Good from far, far from good

Dr David Matsanga
Having weighed, measured and subjected MDC-T to rigorous intellectual scrutiny, I am afraid to return a null verdict.
Beyond the rhetorical  flourish wrapped in histrionic hyperbole, the policy posturing is not a practical, achievable, pragmatic social contract.

This is one of those bedtime fairy tales narrated to stubborn children who refuse to sleep.

Their positions are utopian, psychotic promissory notes that can only be achieved in high-end economies in need of self-actualisation, like Norway but not Zimbabwe.

This clearly points to the great extent morally-bankrupt political gladiators go in hiring absent-minded foreign consultants with scant knowledge of local challenges.

It’s becoming apparent that claims last year by Tendai Biti that he would pen the manifesto was actually a Fool’s Day prank poorly told by an apprentice rascal.

At this point, let me offer a crash course to Chamisa and his hangers-on.

Indubitably, Zimbabwe is a bubbling oasis of  intellectual talents! It has some of the best minds and ranks highly on literacy index — according to Unesco at 86,4 percent, The Economist magazine puts it at 90 percent, while most recent report of The Zimbabwe National Statistics Agency’s labour force survey estimates that 97 percent of people over 15 were literate in 2011.

These findings depict Zimbabwe as towering monument of intellectual capital and human resource endowment.

In view of the above statistics, one wonders why MDC Alliance resorted to sending their inattentive ideas to be penned into policies by foreigners with little or no knowledge of Zimbabwe.

Research has proved that one of the biggest ideological pestilences haemorrhaging Africa is inferiority complex among its leaders, yet, opposition leadership wallow in this dangerous misguided notion that “white is messianic”.

They blatantly worship imperial masters on the altar of inferiority complex.

That is where the rain started beating the opposition. That is where their train of thought detoured from local aspirations of the masses, especially in vote-rich rural and peri-urban areas.

That’s the reason why opposition parties in Africa lose elections miserably.

In my considered opinion, the MDC Alliance’s utterances are nothing but a dubious errand to hoodwink voters with lofty, ill-thought, far-fetched, unworkable, half-baked ideas.

Before embarking on a body-by-body blow in deflating some of the horrendous lies, half-truths, hallucinations and perfidy manifested in Chamisa’s claims, permit me to start by reacting to claims on a South African radio by self-same Chamisa that “Zanu-PF copied his manifesto”.

It is an open fact that Zanu-PF is the party of Independence, with deep knowledge backed by accurate data from relevant institutions on critical challenges affecting Zimbabwe, its assets, its potential, its population, its resource gaps, investment portfolio and its ability to generate revenue and attract foreign capital that will be used for transformation.

The so-called facts and figures peddled by the opposition come from fertile imaginations that breed cheap lies and hate mongering.

Zimbabwe is not looking for a miracle worker; it is looking for a selfless leader, one with principle and uncompromising commitment to development.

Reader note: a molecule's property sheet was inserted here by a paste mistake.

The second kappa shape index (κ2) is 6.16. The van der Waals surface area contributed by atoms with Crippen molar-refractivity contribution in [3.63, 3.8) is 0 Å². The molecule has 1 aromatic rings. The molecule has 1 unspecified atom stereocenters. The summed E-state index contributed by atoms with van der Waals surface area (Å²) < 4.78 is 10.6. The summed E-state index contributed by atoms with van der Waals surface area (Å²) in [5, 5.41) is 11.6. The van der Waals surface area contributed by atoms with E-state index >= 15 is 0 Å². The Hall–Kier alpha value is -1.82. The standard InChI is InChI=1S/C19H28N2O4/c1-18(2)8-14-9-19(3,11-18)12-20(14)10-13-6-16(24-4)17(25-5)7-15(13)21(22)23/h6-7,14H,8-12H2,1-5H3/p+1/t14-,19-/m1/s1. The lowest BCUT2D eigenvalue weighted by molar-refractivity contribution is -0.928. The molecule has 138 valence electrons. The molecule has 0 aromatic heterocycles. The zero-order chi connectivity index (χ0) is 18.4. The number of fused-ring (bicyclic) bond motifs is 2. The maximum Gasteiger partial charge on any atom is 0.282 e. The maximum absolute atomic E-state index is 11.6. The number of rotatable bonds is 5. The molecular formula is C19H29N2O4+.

President Emmerson Mnangagwa is one such leader, and it would is a mockery, therefore, to claim Zimbabwe’s leader is stealing Chamisa’s manifesto.

Chamisa claims he will introduce high speed bullet trains in 2-3 years that will ply the Bulawayo/Harare route in 30 minutes. This is the epitome of intellectual fraud. It’s an infantile and childish statement that should be dismissed wholesale.

Zimbabwe’s National Budget is $4 billion, a far cry from the financing needed to build bullet train infrastructure. Chamisa should benchmark with Morrocco and South Africa before he utters such dangerous deceits.

Chamisa further claims he will build spaghetti roads.

Where will he get the funds at a time he is promising to cancel Chinese business deals and eject them from Zimbabwe — yet 90 percent of road infrastructure in Africa is financed by easily accessible loans from China is anyone’s guess.

Beijing has been a loyal partner of Zimbabwe, delivering power stations, airports and other infrastructure, particularly during sanctions.

Other fanciful claims like ending the nation’s cash crunch in two weeks and turning the population into millionaires in two months are just malarkey.

This is the same Chamisa who claimed at a rally in Chinhoyi that he “met Donald Trump who promised to give Zimbabwe $15 billion if he wins elections”, allegations that turned out to be baseless.

The loquacious fabrication was dismissed in its entirety by the US embassy in Harare, and Chamisa had to be forced to recant on BBC HARDtalk.

Is this a man of integrity?

Painfully, Chamisa wants sanctions on Zimbabwe to continue until he wins elections! Allow me to borrow from HARDtalk anchor Steven Sackur: Mr Chamisa’s promises as nonsensical and border on fantasy.

The opposition leader’s supposed ally, Senator David Coltart, also says “Chamisa is naïve and lacks exposure”.

Chamisa needs reminding that there is a huge gap between student politics and national politics. He has no policy ideas and no plan to transform the country’s economy.

He is all hot air.

He talks a big game and it from afar it may make him look like he is good — but he is far from good.

Period!

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